Chris Froome (Team Sky) revealed that he crashed during the final part of the sixth stage of the Critérium du Dauphiné after hitting a pothole in the road. Despite suffering cuts and road rash on his left side, he insisted he will be okay to continue in the race and publicly thanked the other riders for easing up and allowing him to quickly return to the peloton.
Froome finished the stage in the main peloton, 3:55 behind stage winner Jan Bakelants (Omega Pharma-Quick Step). He still leads Alberto Contador (Tinkoff-Saxo) and Wilco Kelderman (Belkin) by 12 seconds as the race heads into the decisive Alpine stages.
Froome pulled on the yellow jersey during the podium despite his injuries, leaving blood on the sleeve of the new leader's jersey. The yellow jersey he wore during the race was shredded along his left side and shoulder during his crash.
"It's quite painful but I was okay to finish the stage. It looks okay, I'm just a bit grazed for tomorrow," Froome said on French television.
The Kenyan-born Briton crashed in the last 10 kilometres of the stage, with Alessandro Vanotti (Astana) also going down. Froome explained that he crashed due to the poor road surface on the narrow country roads.
"I'm not actually too sure what happened on the descent. I think there was a bit of a hole in the road and I lost my front wheel," he said, talking about is injuries.
It's more my hip, elbow and my shoulder. Most of all I want to thank the other riders for neutralising the race. That's big sportsmanship from them."
Decisive mountain finishes
Saturday's seventh stage ends with a steep climb to the summit finish at Finhaut-Emosson. Froome admitted he does not know he climb but expects to come under attack.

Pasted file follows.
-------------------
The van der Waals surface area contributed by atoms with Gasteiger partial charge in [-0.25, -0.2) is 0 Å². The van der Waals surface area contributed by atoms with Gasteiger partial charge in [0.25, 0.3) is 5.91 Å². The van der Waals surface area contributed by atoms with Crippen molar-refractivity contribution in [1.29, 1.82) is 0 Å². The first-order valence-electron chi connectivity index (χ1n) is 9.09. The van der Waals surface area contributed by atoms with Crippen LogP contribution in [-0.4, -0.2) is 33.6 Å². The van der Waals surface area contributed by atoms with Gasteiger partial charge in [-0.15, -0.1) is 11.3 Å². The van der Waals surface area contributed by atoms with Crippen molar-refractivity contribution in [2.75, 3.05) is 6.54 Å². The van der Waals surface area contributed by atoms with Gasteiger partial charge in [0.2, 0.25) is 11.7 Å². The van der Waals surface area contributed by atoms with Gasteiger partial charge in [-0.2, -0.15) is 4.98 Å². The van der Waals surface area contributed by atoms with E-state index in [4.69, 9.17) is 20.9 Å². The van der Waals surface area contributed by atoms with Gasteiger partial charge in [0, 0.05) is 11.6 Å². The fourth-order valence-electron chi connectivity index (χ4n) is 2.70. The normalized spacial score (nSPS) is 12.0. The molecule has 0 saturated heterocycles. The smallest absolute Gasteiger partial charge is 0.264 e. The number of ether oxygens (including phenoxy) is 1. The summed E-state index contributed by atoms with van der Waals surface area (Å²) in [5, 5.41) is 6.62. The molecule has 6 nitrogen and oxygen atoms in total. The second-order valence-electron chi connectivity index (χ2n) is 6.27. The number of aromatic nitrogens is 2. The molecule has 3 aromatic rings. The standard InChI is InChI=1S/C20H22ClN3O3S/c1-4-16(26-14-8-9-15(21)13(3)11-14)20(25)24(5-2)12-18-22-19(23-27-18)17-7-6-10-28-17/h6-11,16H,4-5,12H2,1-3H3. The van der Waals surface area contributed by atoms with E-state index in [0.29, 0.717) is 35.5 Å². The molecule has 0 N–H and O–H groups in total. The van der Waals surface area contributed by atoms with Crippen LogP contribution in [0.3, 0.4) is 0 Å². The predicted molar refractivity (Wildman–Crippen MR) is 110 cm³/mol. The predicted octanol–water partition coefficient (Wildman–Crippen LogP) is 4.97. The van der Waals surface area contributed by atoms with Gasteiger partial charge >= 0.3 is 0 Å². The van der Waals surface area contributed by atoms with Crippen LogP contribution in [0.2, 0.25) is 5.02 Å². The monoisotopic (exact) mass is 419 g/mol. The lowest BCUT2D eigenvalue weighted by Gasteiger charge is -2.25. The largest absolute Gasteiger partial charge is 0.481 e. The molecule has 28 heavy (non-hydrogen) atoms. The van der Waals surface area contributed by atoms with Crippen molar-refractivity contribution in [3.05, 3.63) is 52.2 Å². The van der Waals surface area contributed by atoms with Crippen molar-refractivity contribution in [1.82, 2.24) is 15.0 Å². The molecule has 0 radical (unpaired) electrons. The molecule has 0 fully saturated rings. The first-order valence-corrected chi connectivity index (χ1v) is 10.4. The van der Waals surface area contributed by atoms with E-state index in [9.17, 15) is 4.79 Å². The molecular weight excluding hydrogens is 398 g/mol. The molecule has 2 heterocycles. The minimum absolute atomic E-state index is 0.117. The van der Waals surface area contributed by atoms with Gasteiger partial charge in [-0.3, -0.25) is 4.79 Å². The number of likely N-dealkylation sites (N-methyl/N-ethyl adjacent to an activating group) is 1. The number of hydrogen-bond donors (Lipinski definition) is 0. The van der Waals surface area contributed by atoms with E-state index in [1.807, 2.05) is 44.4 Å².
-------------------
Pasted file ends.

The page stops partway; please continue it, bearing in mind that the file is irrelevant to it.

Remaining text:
"I'll see how I'm feeling in the morning, but obviously I'll do everything I can to try to sustain the yellow jersey. I imagine anyone with the legs in the final tomorrow will try to attack - that is where the race is going to be won or lost, I think," he told the Team Sky website.
“It is not a climb that I know, but it is definitely going to be tough from what I can see. I expect, with a 12-second advantage, I am going to have to really fight to hold on to the yellow jersey, but it’s not up to me to attack now, it’s up to my rivals."
“I will see how I am feeling tomorrow after the crash today and see what I can do in the final. It never feels good after crashing. You always feel swollen and bruised, but it comes with the territory of being a cyclist."
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Stephen is the most experienced member of the Cyclingnews team, having reported on professional cycling since 1994. He has held the position of European editor since 2012 and previously worked for Reuters, Shift Active Media, and Cycling Weekly, among other publications.